The C. elegans are part of the model system. The key attributes of C. elegans as an experimental system for biological systems are its simplicity, transparency, ease of cultivation in the laboratory, short life cycle, suitability of genetic analysis and small genome size.2 Its biological mechanisms are similar to majority of the animal species that allows an ideal model system.

Genome structure

The genes control all the functions and proper developments of the C.elegans. It is one of the first multicellular organisms that have the entire genome sequenced. The C. elegans has a small genome, yet a very complex one. It has over 19,000 protein coding genes.[1] There are 8 x 107 base pairs of DNA in the genome.3 In the genome there are many mutable loci; that allow observing the genetic defects easier therefore making it an model organism. The C.elegans cells are diploid. Both the hermaphrodites and males have five autosomes; the only difference being that the hermaphrodites have one pair X chromsomes while the male has one X chromosome.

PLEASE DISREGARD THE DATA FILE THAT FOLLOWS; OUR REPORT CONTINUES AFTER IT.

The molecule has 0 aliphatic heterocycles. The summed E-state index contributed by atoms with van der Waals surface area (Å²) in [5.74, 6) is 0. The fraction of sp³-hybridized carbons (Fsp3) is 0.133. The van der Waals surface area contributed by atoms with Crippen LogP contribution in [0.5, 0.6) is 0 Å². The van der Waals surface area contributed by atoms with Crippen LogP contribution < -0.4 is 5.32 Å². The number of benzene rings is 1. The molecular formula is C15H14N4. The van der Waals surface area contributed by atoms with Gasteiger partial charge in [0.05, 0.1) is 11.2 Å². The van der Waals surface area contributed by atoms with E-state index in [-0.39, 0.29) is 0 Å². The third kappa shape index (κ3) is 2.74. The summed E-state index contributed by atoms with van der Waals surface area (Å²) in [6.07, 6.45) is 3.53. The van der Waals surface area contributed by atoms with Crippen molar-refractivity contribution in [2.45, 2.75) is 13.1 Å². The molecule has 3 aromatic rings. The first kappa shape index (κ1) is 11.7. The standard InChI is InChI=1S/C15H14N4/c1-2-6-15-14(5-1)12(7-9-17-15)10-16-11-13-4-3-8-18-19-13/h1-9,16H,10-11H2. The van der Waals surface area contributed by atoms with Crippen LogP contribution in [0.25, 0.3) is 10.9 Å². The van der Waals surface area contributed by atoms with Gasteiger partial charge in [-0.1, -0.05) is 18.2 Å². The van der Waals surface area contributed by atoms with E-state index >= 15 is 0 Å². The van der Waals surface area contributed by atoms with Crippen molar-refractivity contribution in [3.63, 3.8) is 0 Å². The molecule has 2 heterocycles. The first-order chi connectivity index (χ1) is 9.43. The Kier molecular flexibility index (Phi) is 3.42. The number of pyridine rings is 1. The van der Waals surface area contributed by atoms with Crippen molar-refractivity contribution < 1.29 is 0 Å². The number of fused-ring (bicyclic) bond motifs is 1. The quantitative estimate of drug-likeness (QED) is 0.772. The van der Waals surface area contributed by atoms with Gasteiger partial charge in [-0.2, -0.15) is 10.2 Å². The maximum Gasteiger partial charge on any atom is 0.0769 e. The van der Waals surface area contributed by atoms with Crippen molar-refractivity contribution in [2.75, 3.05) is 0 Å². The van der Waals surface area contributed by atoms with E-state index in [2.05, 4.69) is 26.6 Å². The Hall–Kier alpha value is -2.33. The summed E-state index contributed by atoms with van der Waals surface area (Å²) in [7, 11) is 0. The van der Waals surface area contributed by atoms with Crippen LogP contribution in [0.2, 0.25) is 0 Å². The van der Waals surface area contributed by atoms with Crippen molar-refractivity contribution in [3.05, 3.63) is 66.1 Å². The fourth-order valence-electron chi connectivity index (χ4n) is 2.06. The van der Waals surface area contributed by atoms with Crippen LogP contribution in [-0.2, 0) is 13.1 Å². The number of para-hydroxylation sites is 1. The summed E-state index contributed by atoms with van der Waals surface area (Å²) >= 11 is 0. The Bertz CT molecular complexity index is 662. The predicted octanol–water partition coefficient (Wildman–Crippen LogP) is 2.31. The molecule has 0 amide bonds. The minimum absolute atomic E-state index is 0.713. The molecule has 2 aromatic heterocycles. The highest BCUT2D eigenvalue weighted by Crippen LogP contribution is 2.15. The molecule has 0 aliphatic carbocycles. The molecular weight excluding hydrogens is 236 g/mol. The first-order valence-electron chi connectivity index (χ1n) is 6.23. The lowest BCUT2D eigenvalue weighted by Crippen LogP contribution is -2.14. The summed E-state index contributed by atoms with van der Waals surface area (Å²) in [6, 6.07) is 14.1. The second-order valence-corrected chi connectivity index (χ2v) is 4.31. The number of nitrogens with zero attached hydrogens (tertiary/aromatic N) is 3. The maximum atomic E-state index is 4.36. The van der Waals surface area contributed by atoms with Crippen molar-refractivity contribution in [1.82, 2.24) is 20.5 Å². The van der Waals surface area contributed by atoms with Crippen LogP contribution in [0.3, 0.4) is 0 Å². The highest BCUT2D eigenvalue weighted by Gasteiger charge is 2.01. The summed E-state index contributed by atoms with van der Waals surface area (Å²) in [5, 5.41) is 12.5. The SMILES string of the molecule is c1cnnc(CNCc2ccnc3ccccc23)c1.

Cell structure and metabolism

The C.elegans have an simple anatomy. The c. elegans exterior contains an pseudocoelem, which also causes an separation along the body wall and the gut. The body wall contains cells called hypodermal that secretes collagenous cuticle along the body wall that covers the surface.[1] There are also many muscle cells beneath the body wall. Both the hermaphrodites and the male have an similar anatomy, the differences would be that the males are thinner, shorter and contain a cloaca that is ventral to the posterior end. The anterior contains a tip of the head that contains a mouth. Then there is the gut which contains a pharynx and intestine. The intestine is long that starts from the mouth and ends at the intestine. There is an anus located at the posterior end of the worm. The c. elegans have a simple nervous system, there are many nerves connected to the muscles that generates simple movements.